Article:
4. Ethnoreligious conflict. Increasingly in the modern world, social and political identities and competitions have gotten mixed up with religion in conflicts between groups. In recent history, the “ethnic” conflicts between Sinhalese and Tamils in Sri Lanka; between Protestants and Catholics in Northern Ireland; between Serbs, Croats, and Bosnians in Yugoslavia; and between Sunnis and Shi’ites in Iraq have had a religious component. Of course, not all ethnic conflicts have religion as a central or even significant aspect; the genocide in Rwanda had no real religious quality. At the same time, ethnoreligious conflicts are not necessarily “about” religion. The conflict may be “between” religious groups but “about” other issues, especially interests, such as land or money or power. The struggle between Northern Irish Protestants and Catholics was at least as much about jobs and housing and, ultimately, the political fate of Northern Ireland as part of England or part of Ireland, as about religion. Iraqi Sunnis and Shi’ites do not fight so much over doctrinal disputes as for political power, oil revenues, and simple vengeance for past affronts. Nevertheless, ethnoreligious conflict illustrates two important features of religious violence: The capacity for religion to attach itself to other more mundane interests and identities, and the ability of religious groups to arm themselves and to comport like armies.
Of course, religious war and religious terrorism (the latter basically nothing more than one tactic in a religious war or ethnoreligious conflict) can and must be noted along with these more overlooked examples. We might mention too the crime and abuse that religions tolerate or promote, such as sexual abuse by priests, parents killing their children, and cults poisoning the public (see Chapter 8 of Cruel Creeds, Virtuous Violence for more discussion of these). It goes without saying that, in most of these cases, the perpetrators don’t see themselves as committing “violence” and certainly not as being bad people; rather, they often think they are doing exactly the right thing, destroying children who are demon-possessed or doomed to hell, or eliminating the enemies that threaten the group.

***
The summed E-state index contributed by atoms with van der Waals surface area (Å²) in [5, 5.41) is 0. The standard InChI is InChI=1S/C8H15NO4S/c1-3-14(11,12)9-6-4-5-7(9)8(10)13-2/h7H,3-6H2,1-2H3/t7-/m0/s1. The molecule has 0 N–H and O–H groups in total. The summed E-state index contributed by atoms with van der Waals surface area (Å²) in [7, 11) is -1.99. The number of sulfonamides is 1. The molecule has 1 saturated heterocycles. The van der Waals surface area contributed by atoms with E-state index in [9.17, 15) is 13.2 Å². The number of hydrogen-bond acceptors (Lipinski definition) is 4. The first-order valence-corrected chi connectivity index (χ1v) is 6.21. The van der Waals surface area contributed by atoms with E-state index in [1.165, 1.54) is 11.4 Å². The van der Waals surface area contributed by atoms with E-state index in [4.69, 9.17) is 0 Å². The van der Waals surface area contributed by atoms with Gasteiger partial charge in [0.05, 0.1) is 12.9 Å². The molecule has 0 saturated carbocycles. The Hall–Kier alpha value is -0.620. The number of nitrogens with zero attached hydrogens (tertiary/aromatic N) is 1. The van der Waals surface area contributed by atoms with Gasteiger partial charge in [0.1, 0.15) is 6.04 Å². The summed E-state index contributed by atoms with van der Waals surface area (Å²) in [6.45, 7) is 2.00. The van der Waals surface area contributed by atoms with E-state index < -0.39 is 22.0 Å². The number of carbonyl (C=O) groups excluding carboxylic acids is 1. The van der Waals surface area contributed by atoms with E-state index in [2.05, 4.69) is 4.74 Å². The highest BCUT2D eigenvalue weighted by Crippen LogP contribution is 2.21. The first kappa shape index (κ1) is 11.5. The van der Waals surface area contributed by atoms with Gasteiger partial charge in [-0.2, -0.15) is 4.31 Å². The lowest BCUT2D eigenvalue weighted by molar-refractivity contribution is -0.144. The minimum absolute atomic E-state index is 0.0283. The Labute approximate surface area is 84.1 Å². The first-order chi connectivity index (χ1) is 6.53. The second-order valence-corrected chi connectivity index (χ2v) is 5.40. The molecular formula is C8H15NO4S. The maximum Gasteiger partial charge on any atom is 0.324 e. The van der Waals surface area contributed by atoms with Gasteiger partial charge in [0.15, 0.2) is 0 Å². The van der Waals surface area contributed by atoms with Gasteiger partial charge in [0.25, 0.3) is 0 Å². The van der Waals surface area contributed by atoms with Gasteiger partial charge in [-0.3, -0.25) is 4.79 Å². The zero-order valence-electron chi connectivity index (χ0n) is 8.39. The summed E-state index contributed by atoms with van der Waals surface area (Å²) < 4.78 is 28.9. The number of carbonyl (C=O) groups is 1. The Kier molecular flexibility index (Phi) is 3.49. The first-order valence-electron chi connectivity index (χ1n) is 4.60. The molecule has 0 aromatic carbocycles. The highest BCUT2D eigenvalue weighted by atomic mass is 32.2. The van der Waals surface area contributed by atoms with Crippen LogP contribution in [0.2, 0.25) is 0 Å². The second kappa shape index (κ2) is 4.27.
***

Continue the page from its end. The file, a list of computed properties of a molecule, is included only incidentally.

However, more important for us is that, for virtually all if not all types of religious violence, there is a nonreligious or secular counterpart (the exception, I think, may be sacrifice: While we use the term “sacrifice” metaphorically, I don’t think that any secular person believes that killing an animal or human really has material effects). There is religious self-mortification and there is secular self-mortification (which we usually consider mentally ill). There is religious persecution and there is secular persecution (over race, etc.). There is ethnoreligious conflict and there is ethnic conflict without religion. There is religious war and there is secular war. In other words, even these manifestations of religious violence are not inherently or essentially religious. Instead, they are particular recurring types of human violence, which can get attached to and motivated by religion.
In most cases, then, to see religious violence as exclusively religious is to misunderstand it. Humans are violent, individually and (even more so) collectively. Give them an identity, some institutions, some interests, and an ideology, and they will be more violent. Worse, they will not see themselves as being violent at all or at least not as being unjustifiably, illegitimately violent.
Religion definitely can and frequently does provide the bases for intergroup violence. However, vociferous critics of religion (among whom I count myself) cannot forget that (1) many other causes besides religion can be and have been responsible for heinous acts of intergroup violence, and (2) some, although admittedly a minority, of religions have not only preached but practiced nonviolence. The Amish and the Quakers, the Buddhists (for the most part), and the Jains are among the most nonviolent groups in the modern world — and the Amish and Quakers are Christians. So, it cannot be said with any accuracy that “religion” is always violent. It cannot even be said that Christianity is always violent. Religions very often are violent, but then they are made of and by humans, who are potentially and persistently violent beings. Religions can and often do meet all of the qualifications of a violent system, with oppositional identities, organized institutions, competitive interests, and combative ideologies. But that is not the “essence” of religion. It is a quality that many other social forces share with religion.
Therefore, atheists cannot make the argument that “religion is violent,” since the argument will not stand up to the evidence. We certainly can make the argument that some types or components of religion, and some particular religions, are more prone to violence than others. And we cannot stand on the platform that the violent capacity of religion is the best and most important argument against religion. If we do, we must be prepared to tolerate and praise nonviolent religions, which are still just as false as the violent religions.